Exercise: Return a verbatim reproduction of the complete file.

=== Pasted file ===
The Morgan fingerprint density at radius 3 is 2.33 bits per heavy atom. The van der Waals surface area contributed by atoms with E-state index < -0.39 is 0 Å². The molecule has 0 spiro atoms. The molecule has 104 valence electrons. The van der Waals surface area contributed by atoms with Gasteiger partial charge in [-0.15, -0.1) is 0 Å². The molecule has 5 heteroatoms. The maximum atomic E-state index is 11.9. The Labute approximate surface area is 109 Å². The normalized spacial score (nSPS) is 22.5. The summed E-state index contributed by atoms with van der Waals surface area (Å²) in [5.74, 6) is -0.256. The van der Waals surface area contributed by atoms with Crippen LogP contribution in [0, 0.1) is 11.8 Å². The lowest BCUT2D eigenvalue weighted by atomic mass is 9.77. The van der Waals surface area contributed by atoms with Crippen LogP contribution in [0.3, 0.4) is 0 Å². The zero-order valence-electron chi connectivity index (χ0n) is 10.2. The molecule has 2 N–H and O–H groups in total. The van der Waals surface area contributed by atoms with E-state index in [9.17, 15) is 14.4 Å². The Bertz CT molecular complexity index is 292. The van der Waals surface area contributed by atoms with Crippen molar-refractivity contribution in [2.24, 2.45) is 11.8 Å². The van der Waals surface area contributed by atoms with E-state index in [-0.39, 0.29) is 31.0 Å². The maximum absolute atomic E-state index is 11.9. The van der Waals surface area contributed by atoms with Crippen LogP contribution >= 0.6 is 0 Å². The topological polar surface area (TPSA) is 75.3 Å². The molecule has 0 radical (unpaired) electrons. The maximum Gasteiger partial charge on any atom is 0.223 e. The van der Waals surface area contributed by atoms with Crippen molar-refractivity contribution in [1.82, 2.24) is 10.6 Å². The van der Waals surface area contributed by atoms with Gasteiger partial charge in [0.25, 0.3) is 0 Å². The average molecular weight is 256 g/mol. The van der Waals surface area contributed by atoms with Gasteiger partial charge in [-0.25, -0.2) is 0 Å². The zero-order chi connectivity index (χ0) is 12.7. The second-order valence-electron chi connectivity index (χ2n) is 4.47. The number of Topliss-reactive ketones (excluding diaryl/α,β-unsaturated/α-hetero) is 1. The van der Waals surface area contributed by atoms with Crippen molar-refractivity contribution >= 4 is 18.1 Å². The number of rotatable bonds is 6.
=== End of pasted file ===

The Morgan fingerprint density at radius 3 is 2.33 bits per heavy atom. The van der Waals surface area contributed by atoms with E-state index < -0.39 is 0 Å². The molecule has 0 spiro atoms. The molecule has 104 valence electrons. The van der Waals surface area contributed by atoms with Gasteiger partial charge in [-0.15, -0.1) is 0 Å². The molecule has 5 heteroatoms. The maximum atomic E-state index is 11.9. The Labute approximate surface area is 109 Å². The normalized spacial score (nSPS) is 22.5. The summed E-state index contributed by atoms with van der Waals surface area (Å²) in [5.74, 6) is -0.256. The van der Waals surface area contributed by atoms with Crippen LogP contribution in [0, 0.1) is 11.8 Å². The lowest BCUT2D eigenvalue weighted by atomic mass is 9.77. The van der Waals surface area contributed by atoms with Crippen LogP contribution in [0.3, 0.4) is 0 Å². The zero-order valence-electron chi connectivity index (χ0n) is 10.2. The molecule has 2 N–H and O–H groups in total. The van der Waals surface area contributed by atoms with E-state index in [9.17, 15) is 14.4 Å². The Bertz CT molecular complexity index is 292. The van der Waals surface area contributed by atoms with Crippen molar-refractivity contribution in [2.24, 2.45) is 11.8 Å². The van der Waals surface area contributed by atoms with E-state index in [-0.39, 0.29) is 31.0 Å². The maximum absolute atomic E-state index is 11.9. The van der Waals surface area contributed by atoms with Crippen LogP contribution >= 0.6 is 0 Å². The topological polar surface area (TPSA) is 75.3 Å². The molecule has 0 radical (unpaired) electrons. The maximum Gasteiger partial charge on any atom is 0.223 e. The van der Waals surface area contributed by atoms with Crippen molar-refractivity contribution in [1.82, 2.24) is 10.6 Å². The van der Waals surface area contributed by atoms with Gasteiger partial charge in [0.25, 0.3) is 0 Å². The average molecular weight is 256 g/mol. The van der Waals surface area contributed by atoms with Gasteiger partial charge in [-0.25, -0.2) is 0 Å². The zero-order chi connectivity index (χ0) is 12.7. The second-order valence-electron chi connectivity index (χ2n) is 4.47. The number of Topliss-reactive ketones (excluding diaryl/α,β-unsaturated/α-hetero) is 1. The van der Waals surface area contributed by atoms with Crippen molar-refractivity contribution >= 4 is 18.1 Å². The number of rotatable bonds is 6.